It was at this spot, in 1608, that Samuel de Champlain founded a fur trading post that soon grew into the capital of French America. Historic buildings, most notably the petite church Notre-Dame des Victoires that dates to 1688, flank a cobbled square. There is also a branch of the Musee de la Civilisation at Place Royale.


 Grande Allée

Grande Allée Maureen

Beyond the city walls, Grand Allée forms the spine of the city. The district near Parliament Hill is of greatest interest to visitors. Here, a bevy of restaurants, patios, and entertainment venues bring local and visiting crowds. The street's grandiose 19th-century buildings were once home to the city's upper class. Other Québec City attractions on Grand Allée include the Grande Allée Drill Hall, Battlefields Park, and the Musée National des Beaux-Arts du Québec.



 Editor's PickQuébec-Levis Ferry

Québec-Levis Ferry Ravi Sarma 

A ferry crosses the St. Lawrence River, providing a connection between Québec City and Levis. But the quick crossing is also a favorite opportunity to admire the city skyline, especially at night when lights illuminate Château Frontenac, the Price Building, and other historic structures.

The waterfront station is on the river in Lower Town, a short walk from Quartier Petit-Champlain and Place Royale.



 Plains of Abraham

Joan of Arc Garden elPadawan

In 1759, the Plains of Abraham was the site of a fierce battle that decided the future of the city. British General Wolfe won Québec City from French General Montcalm. The battlefields lie west of the hilltop Citadel. Exhibits retell the tumultuous history of how Québec City resisted and then fell to the British. There are also two Martello Towers in the park. Louis Perron designed the park's pretty Joan of Arc Garden.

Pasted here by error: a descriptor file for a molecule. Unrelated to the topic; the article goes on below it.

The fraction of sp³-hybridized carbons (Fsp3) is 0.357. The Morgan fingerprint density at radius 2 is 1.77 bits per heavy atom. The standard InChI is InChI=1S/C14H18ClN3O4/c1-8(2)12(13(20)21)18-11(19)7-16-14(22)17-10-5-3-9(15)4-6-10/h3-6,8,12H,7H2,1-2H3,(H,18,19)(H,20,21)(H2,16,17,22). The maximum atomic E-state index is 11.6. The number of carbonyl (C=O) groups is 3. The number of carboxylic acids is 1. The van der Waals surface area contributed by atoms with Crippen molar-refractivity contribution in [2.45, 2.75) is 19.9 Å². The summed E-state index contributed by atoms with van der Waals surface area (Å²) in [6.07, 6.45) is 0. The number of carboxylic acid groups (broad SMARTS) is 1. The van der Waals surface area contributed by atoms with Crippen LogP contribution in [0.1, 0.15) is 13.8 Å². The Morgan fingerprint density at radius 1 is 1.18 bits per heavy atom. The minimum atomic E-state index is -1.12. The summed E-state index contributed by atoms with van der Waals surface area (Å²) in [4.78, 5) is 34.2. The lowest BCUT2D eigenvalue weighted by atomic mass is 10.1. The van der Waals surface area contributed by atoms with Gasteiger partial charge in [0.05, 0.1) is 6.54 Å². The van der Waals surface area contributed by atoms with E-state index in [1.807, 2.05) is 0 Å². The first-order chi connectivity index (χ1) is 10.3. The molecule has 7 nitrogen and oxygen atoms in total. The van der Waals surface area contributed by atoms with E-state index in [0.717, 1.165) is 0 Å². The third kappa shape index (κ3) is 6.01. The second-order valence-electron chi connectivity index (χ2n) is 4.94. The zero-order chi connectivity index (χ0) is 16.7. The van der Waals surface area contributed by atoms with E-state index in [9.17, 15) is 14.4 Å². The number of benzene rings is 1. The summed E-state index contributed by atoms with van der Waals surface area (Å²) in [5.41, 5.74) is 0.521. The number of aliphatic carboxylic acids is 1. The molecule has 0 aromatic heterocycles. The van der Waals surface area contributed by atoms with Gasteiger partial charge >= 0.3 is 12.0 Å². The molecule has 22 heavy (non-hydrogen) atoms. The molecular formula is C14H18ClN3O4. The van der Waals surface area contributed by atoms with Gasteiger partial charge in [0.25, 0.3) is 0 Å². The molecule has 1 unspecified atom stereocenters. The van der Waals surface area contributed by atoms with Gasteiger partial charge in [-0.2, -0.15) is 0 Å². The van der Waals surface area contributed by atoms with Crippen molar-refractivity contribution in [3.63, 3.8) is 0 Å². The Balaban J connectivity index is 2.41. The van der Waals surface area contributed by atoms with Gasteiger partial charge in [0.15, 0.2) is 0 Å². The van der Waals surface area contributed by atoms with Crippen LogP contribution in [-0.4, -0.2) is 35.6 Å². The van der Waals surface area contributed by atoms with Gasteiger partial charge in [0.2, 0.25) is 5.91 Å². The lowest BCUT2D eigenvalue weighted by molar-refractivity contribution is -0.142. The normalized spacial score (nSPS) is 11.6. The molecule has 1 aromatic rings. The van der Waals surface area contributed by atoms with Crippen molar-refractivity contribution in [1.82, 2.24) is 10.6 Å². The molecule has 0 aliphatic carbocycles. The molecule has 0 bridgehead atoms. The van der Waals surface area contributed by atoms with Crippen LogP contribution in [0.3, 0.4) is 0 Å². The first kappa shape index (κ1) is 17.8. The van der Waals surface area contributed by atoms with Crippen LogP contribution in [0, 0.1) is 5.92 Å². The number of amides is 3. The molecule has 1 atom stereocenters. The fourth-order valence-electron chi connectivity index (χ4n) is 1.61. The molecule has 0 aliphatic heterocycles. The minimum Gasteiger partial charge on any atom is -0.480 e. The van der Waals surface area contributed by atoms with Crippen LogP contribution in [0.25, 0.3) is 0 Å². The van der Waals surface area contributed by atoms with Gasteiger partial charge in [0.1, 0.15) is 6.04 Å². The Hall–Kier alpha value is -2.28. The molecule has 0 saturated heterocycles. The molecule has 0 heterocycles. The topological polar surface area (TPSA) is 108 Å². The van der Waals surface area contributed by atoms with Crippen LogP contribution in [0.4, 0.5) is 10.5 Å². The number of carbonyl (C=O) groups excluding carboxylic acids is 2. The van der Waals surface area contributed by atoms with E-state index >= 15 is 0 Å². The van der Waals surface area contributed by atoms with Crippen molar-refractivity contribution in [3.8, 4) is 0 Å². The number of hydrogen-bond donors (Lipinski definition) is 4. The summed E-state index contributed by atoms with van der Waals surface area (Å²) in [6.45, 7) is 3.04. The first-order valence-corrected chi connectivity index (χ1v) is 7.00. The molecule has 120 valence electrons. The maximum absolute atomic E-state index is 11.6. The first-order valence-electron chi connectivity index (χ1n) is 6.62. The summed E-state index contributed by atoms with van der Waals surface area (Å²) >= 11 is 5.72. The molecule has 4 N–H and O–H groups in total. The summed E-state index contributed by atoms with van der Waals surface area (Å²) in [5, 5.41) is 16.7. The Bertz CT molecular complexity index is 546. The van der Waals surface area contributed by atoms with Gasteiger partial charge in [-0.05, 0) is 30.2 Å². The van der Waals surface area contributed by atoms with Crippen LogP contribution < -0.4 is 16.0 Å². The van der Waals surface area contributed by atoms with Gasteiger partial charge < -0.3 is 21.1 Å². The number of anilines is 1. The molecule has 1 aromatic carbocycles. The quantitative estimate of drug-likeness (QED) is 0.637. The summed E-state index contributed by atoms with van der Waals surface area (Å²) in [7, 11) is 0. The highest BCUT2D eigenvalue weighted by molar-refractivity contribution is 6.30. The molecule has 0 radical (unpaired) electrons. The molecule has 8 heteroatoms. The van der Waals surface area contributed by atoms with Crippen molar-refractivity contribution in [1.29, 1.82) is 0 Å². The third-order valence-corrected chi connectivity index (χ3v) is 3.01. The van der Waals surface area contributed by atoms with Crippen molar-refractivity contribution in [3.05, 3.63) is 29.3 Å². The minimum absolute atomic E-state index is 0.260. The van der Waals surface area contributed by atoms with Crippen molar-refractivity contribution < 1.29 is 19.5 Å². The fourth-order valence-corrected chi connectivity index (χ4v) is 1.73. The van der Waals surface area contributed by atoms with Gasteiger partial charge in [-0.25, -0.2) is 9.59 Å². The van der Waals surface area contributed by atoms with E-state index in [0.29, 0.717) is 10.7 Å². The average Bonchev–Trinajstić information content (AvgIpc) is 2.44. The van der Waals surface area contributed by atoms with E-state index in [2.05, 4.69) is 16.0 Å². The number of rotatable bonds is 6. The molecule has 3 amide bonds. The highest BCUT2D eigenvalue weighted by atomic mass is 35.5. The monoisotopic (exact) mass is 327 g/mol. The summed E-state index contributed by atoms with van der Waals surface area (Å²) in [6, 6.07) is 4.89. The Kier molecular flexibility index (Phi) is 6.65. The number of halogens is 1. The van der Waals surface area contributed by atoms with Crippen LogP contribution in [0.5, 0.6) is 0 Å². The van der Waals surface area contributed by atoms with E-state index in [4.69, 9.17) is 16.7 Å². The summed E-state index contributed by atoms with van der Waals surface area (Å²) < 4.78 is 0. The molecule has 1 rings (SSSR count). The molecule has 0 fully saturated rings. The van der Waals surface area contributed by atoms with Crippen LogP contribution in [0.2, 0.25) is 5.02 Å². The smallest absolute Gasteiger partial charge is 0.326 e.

Observatoire de la Capitale

Observatoire de la Capitale

Atop the Marie-Guyart Building, this 360-degree observatory provides more than just a bird's-eye-view of the city from the 31st floor. Interactive exhibits introduce how Québec City developed and grew over the centuries. The panorama extends beyond the old walled city to Levis, the St. Lawrence, and Île d'Orléans.


12 Basilica of Ste-Anne de Beaupre

Basilica of Ste-Anne de Beaupre

Ste Anne is the patron saint of Québec and is credited with many miracles of healing the sick and disabled. Located northeast of Québec in Beaupre, this Catholic basilica is a destination for a half-million pilgrims each year. The present-day church dates to 1926, but the first chapel was built here in the 17th century.


Ile d'Orleans

Picturesque verandah at Ile d'Orleans   

A few kilometers downstream from Québec, Île d'Orléans splits the St. Lawrence waterway into two. Only nine kilometers wide, the island has kept its rural character almost intact. Despite a recent influx of prosperous Québécois in search of their own small haven of peace, life on the island still evokes something of the pioneering spirit of the earliest colonists of New France.

There are six delightful villages on Île d'Orléans well worth visiting, including the oldest European settlement Ste-Famille.



Pont de Québec

Pont de Québec